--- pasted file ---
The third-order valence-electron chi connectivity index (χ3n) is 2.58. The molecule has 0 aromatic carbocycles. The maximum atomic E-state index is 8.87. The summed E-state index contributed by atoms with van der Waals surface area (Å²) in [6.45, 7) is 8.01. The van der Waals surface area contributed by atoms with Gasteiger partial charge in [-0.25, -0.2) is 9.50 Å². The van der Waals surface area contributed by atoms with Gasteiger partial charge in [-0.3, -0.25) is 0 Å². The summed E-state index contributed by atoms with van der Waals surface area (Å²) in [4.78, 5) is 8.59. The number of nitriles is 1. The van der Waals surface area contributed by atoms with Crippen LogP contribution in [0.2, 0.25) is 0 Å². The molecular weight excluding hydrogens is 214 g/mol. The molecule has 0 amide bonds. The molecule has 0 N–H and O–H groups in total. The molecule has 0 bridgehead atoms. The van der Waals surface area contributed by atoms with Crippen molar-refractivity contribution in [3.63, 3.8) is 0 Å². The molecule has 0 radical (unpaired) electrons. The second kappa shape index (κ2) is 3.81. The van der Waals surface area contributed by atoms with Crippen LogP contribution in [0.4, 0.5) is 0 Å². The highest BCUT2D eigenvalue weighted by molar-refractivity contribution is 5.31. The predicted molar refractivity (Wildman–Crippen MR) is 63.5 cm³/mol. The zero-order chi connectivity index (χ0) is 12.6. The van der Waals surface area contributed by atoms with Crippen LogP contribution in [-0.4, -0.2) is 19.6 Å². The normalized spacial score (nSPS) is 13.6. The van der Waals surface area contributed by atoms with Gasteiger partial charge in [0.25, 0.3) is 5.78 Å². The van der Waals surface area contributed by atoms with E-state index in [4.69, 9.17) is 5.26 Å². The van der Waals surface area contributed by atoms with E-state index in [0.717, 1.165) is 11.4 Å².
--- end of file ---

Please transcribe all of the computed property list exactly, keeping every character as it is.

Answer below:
The third-order valence-electron chi connectivity index (χ3n) is 2.58. The molecule has 0 aromatic carbocycles. The maximum atomic E-state index is 8.87. The summed E-state index contributed by atoms with van der Waals surface area (Å²) in [6.45, 7) is 8.01. The van der Waals surface area contributed by atoms with Gasteiger partial charge in [-0.25, -0.2) is 9.50 Å². The van der Waals surface area contributed by atoms with Gasteiger partial charge in [-0.3, -0.25) is 0 Å². The summed E-state index contributed by atoms with van der Waals surface area (Å²) in [4.78, 5) is 8.59. The number of nitriles is 1. The van der Waals surface area contributed by atoms with Crippen LogP contribution in [0.2, 0.25) is 0 Å². The molecular weight excluding hydrogens is 214 g/mol. The molecule has 0 amide bonds. The molecule has 0 N–H and O–H groups in total. The molecule has 0 bridgehead atoms. The van der Waals surface area contributed by atoms with Crippen molar-refractivity contribution in [3.63, 3.8) is 0 Å². The molecule has 0 radical (unpaired) electrons. The second kappa shape index (κ2) is 3.81. The van der Waals surface area contributed by atoms with Crippen LogP contribution in [0.4, 0.5) is 0 Å². The highest BCUT2D eigenvalue weighted by molar-refractivity contribution is 5.31. The predicted molar refractivity (Wildman–Crippen MR) is 63.5 cm³/mol. The zero-order chi connectivity index (χ0) is 12.6. The van der Waals surface area contributed by atoms with Crippen LogP contribution in [-0.4, -0.2) is 19.6 Å². The normalized spacial score (nSPS) is 13.6. The van der Waals surface area contributed by atoms with Gasteiger partial charge in [0.25, 0.3) is 5.78 Å². The van der Waals surface area contributed by atoms with E-state index in [4.69, 9.17) is 5.26 Å². The van der Waals surface area contributed by atoms with E-state index in [0.717, 1.165) is 11.4 Å².